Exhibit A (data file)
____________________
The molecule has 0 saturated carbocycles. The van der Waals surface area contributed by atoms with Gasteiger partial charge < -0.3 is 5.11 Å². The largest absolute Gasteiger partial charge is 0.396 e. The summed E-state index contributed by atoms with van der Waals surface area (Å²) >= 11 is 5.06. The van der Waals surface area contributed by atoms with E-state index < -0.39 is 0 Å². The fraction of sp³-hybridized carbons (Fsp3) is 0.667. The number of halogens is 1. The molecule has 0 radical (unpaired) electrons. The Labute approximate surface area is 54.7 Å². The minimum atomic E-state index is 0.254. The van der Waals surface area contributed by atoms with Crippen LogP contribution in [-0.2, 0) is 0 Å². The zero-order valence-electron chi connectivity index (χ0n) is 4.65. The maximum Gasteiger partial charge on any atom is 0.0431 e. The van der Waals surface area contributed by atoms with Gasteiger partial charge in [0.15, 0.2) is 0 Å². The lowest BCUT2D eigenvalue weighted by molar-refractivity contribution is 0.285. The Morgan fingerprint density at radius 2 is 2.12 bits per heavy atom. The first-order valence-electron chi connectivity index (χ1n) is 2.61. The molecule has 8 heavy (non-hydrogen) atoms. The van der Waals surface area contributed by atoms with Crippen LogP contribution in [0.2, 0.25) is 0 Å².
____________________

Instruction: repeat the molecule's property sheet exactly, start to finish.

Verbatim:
The molecule has 0 saturated carbocycles. The van der Waals surface area contributed by atoms with Gasteiger partial charge < -0.3 is 5.11 Å². The largest absolute Gasteiger partial charge is 0.396 e. The summed E-state index contributed by atoms with van der Waals surface area (Å²) >= 11 is 5.06. The van der Waals surface area contributed by atoms with E-state index < -0.39 is 0 Å². The fraction of sp³-hybridized carbons (Fsp3) is 0.667. The number of halogens is 1. The molecule has 0 radical (unpaired) electrons. The Labute approximate surface area is 54.7 Å². The minimum atomic E-state index is 0.254. The van der Waals surface area contributed by atoms with Crippen LogP contribution in [-0.2, 0) is 0 Å². The zero-order valence-electron chi connectivity index (χ0n) is 4.65. The maximum Gasteiger partial charge on any atom is 0.0431 e. The van der Waals surface area contributed by atoms with Gasteiger partial charge in [0.15, 0.2) is 0 Å². The lowest BCUT2D eigenvalue weighted by molar-refractivity contribution is 0.285. The Morgan fingerprint density at radius 2 is 2.12 bits per heavy atom. The first-order valence-electron chi connectivity index (χ1n) is 2.61. The molecule has 8 heavy (non-hydrogen) atoms. The van der Waals surface area contributed by atoms with Crippen LogP contribution in [0.2, 0.25) is 0 Å².